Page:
I have heard about RSV all my adult life–but I never fully realized what it is or how severe it can be until last month when my grandson, Owen, was in the hospital fighting for his life. While he is a four year old, his immune system had been compromised by surgery to remove his tonsils. The doctor said he was probably exposed to the germs before his surgery, but had displayed no symptoms until the night after the procedure. His diagnosis was Human Metapneumovirus, which is related to RSV. I can not imagine going through this same ordeal with a newborn or tiny baby.
Normally, young babies are the ones affected by RSV. One of the biggest threats to new babies is a very common virus called respiratory syncytial virus. This virus is of special concern because it’s extremely common and spreads very easily. RSV can live on surfaces such as doorknobs, countertops, toys, and bedding for several hours and is often spread through touching, hugging and kissing. Because of this, almost 100% of children contract RSV by their second birthday. In most older children, RSV runs its course with mild symptoms similar to the cold or flu, and many parents may not even know their child has the virus. But in very young babies—and especially preemies and those with certain lung and heart diseases—it can lead to a serious respiratory infection.
Because of these dangers, parents of new babies need to be cautious about exposing infants to visitors. But communicating your concern to family and friends eager to meet your new child can be difficult. It is a struggle to be appreciative of people’s excitement and wary of their contact.
So, if you are going to visit a family with a new baby, it is your responsibility to know how to act and prepare for a visit. It is important to remember that babies are susceptible to germs, so physical contact can be risky. Always wash your hands, ask before you touch a baby, and stay away if you have been sick recently.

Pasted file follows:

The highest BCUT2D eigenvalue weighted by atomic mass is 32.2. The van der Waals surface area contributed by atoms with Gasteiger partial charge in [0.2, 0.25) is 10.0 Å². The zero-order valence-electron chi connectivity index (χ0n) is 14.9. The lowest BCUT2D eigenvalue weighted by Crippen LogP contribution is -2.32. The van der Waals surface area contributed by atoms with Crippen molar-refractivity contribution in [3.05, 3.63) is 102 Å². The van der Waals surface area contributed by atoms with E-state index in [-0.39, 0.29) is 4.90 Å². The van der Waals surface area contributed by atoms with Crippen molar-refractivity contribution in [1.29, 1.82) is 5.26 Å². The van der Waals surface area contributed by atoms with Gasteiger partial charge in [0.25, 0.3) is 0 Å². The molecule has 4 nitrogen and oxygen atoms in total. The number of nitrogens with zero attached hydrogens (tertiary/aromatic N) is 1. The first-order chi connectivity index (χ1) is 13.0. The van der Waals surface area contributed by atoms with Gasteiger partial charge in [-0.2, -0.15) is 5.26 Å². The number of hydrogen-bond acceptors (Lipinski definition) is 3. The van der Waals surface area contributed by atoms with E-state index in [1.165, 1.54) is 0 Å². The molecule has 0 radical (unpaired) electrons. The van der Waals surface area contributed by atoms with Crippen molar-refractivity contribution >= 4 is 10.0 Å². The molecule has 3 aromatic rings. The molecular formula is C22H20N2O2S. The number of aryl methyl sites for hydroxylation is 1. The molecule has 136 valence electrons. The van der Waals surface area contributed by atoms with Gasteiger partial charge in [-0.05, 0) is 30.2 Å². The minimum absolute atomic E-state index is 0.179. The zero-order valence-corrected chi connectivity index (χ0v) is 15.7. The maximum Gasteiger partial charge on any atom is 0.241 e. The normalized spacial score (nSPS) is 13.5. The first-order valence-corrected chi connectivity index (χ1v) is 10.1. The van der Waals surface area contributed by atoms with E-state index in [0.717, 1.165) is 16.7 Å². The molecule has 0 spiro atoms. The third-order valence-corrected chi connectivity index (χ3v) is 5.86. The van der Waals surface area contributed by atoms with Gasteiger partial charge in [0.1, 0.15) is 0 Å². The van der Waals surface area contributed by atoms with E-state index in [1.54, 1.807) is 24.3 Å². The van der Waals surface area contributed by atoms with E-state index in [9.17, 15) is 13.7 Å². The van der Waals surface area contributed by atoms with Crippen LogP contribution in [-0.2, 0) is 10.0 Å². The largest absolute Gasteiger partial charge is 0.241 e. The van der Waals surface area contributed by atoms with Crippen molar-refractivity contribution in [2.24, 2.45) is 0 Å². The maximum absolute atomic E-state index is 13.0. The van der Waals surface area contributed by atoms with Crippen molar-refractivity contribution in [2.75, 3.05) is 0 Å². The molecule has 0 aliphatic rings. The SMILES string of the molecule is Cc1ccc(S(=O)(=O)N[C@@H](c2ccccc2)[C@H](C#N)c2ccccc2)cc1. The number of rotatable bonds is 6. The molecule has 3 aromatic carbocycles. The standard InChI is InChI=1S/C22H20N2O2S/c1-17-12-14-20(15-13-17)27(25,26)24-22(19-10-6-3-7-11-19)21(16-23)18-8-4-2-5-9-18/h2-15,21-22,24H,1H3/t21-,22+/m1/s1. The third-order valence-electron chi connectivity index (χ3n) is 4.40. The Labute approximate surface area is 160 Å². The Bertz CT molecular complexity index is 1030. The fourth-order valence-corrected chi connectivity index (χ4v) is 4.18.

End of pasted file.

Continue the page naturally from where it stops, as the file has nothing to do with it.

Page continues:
If the new parents aren’t ready for visitors, remember that their concerns are valid and don’t be offended. There are other ways to show support of families with newborns such as doing the laundry for them, making dinner, or babysitting older siblings. Respecting the parents’ efforts to keep their baby safe from germs during their first few vulnerable months is one of the greatest gifts you can give them.
Some tips to remember:
- Call before you visit. New parents need time to set up a routine and bond. By giving them time to do so before you visit, you are respecting the new family.
- Postpone a visit if you feel that you may be getting sick, have recently been ill or exposed to illness.
- Remember that parents know best. If you feel they are being overprotective or overly cautious, just consider that only they know what’s best for the health of their new son or daughter.
- Offer to do something to ease their responsibilities as they spend time as a family, such as laundry, cooking or dishes. Sleep-deprived moms and dads will appreciate your help!
If you do schedule a visit with a new baby:
- Wash your hands frequently—upon entering the home and especially prior to holding the baby. Parents, and the new baby, will appreciate it.
- Leave toddlers at home, especially during the winter months. Young children, especially if they attend day care or preschool, often carry germs and viruses, like RSV, that are easily spread.
Find out more about RSV and how to prevent it at RSV Protection.
I wrote this review while participating in a blog tour by Mom Central Consulting on behalf of MedImmune and received promotional item to thank me for taking the time to participate.